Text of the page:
'We won't tolerate it.' Nearly 600 people have been charged in a domestic violence operation.

Content warning: This story deals with domestic violence and may be distressing to some readers.

Nearly 600 people have been charged following a four-day crackdown on domestic violence New South Wales.

The "high-impact" operation, known as Operation Amarok III, saw NSW Police arrest 592 people, including 139 who are considered among the state's most dangerous domestic violence offenders. 

As well as checking compliance with restraining orders and bail conditions at least 5000 times, police took out 315 new restraining orders and seized 22 firearms and 40 prohibited weapons.

Watch: Women and violence, the hidden numbers. Post continues below. 

Video via Mamamia.

Police Deputy Commissioner Mal Lanyon told reporters more than half of the state's murders are domestic violence-related, and the most dangerous DV offences often display the violence of organised crime figures and the fixation of terrorists.

"NSW Police won't tolerate it. We will put you before the court (and) we have made it clear there is no place for family and domestic violence offending," he said on Sunday. 

On average, NSW Police receive a domestic-violence-related call every four minutes and deals with 90 DV-related assaults every day.


"We know domestic and family violence is one of the most under-reported crime types. The police have my full support on this," said Police Minister Yasmin Catley.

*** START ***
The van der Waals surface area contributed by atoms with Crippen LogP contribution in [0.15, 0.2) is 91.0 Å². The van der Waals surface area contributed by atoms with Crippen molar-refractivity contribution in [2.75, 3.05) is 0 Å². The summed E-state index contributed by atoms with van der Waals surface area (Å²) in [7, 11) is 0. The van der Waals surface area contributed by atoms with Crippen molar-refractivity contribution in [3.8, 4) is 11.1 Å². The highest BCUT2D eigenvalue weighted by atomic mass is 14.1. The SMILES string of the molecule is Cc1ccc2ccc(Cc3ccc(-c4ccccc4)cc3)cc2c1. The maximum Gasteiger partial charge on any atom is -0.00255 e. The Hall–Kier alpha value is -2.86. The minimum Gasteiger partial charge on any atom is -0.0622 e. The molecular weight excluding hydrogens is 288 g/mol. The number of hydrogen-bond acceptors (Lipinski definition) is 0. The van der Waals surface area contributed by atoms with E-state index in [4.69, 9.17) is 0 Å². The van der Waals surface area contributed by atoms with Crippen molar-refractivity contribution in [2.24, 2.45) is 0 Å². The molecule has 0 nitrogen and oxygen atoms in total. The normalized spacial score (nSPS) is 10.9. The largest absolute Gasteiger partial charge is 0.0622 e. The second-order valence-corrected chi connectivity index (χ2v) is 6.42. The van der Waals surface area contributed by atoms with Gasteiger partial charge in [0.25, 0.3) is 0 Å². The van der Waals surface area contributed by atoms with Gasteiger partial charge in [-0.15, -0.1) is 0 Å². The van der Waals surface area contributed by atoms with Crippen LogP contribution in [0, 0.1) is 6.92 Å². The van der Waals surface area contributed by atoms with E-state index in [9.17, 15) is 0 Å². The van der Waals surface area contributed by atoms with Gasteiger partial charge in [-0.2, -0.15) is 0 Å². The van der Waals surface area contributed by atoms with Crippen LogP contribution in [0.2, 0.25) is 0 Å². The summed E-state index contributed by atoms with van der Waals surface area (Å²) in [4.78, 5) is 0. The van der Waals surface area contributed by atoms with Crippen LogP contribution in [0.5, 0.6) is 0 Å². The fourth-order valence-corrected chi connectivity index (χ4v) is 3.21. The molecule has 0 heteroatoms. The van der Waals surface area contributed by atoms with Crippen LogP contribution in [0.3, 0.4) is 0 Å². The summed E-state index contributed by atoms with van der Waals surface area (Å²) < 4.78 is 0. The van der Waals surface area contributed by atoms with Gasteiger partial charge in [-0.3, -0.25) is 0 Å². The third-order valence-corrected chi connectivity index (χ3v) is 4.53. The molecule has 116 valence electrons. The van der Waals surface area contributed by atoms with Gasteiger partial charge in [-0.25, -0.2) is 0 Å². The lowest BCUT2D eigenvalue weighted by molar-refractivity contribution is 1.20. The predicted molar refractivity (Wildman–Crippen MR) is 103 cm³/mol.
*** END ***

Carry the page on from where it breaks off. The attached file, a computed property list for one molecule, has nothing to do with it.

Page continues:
During one arrest in the Hunter Valley region, police found a rifle round, cocaine, drug paraphernalia, two phones, testosterone cypionate and a corn snake, which was handed over to the Department of Primary Industries.

A number of alleged offenders tried to flee before being caught, including one man who crawled into a roof cavity and onto the roof.

The four-day blitz, which ended on Saturday, comes after mother-of-two Christine Rakic was found dead at a home in Sydney's west last week.

The 53-year-old's ex-husband was later charged with murder. 


At the time, Christine was the 22nd women to have been allegedly killed by violence so far this year in Australia, according to Destroy the Joint.

Over the weekend, Adelaide mother, Aleksandra Vergulis, became the 25th. 

The 51-year-old was found dead at a home in Rooty Hill on Saturday afternoon along with her injured 22-year-old daughter.  

Aleksandra's husband has since been arrested and charged with murder and attempted murder.

NSW Police are currently overhauling their DV response after the auditor-general found training levels and compliance checks varied across the force's 57 commands.

Changes to be announced will extend from offender management to victim support, and include advice on how police deal with other organisations involved in DV responses.

The police watchdog also called for improvements in June after finding current training, procedures and guidelines weren't sufficiently instructing officers how to correctly identify the primary aggressor and the primary victim in DV incidents.

If this has raised any issues for you, or if you just feel like you need to speak to someone, please call 1800 RESPECT (1800 737 732) – the national sexual assault, domestic and family violence counselling service.

- With AAP. 

Feature Image: Getty.